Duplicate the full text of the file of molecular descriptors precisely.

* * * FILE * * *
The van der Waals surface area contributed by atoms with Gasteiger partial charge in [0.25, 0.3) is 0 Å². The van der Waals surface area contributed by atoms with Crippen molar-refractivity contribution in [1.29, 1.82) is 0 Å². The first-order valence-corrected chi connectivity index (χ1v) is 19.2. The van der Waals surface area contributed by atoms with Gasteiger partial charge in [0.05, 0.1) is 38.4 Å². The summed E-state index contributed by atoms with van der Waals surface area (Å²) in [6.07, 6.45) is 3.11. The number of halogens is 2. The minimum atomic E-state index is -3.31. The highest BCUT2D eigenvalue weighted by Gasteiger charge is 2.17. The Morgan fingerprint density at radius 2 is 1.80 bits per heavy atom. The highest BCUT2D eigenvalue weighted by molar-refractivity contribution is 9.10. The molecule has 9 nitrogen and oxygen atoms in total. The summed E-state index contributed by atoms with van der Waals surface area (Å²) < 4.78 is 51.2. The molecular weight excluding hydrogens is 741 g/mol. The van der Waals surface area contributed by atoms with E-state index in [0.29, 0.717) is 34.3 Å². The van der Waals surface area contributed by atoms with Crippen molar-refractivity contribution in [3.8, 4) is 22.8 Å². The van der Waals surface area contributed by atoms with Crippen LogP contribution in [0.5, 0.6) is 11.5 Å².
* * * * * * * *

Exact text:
The van der Waals surface area contributed by atoms with Gasteiger partial charge in [0.25, 0.3) is 0 Å². The van der Waals surface area contributed by atoms with Crippen molar-refractivity contribution in [1.29, 1.82) is 0 Å². The first-order valence-corrected chi connectivity index (χ1v) is 19.2. The van der Waals surface area contributed by atoms with Gasteiger partial charge in [0.05, 0.1) is 38.4 Å². The summed E-state index contributed by atoms with van der Waals surface area (Å²) in [6.07, 6.45) is 3.11. The number of halogens is 2. The minimum atomic E-state index is -3.31. The highest BCUT2D eigenvalue weighted by Gasteiger charge is 2.17. The Morgan fingerprint density at radius 2 is 1.80 bits per heavy atom. The highest BCUT2D eigenvalue weighted by molar-refractivity contribution is 9.10. The molecule has 9 nitrogen and oxygen atoms in total. The summed E-state index contributed by atoms with van der Waals surface area (Å²) < 4.78 is 51.2. The molecular weight excluding hydrogens is 741 g/mol. The van der Waals surface area contributed by atoms with E-state index in [0.29, 0.717) is 34.3 Å². The van der Waals surface area contributed by atoms with Crippen molar-refractivity contribution in [3.8, 4) is 22.8 Å². The van der Waals surface area contributed by atoms with Crippen LogP contribution in [0.5, 0.6) is 11.5 Å².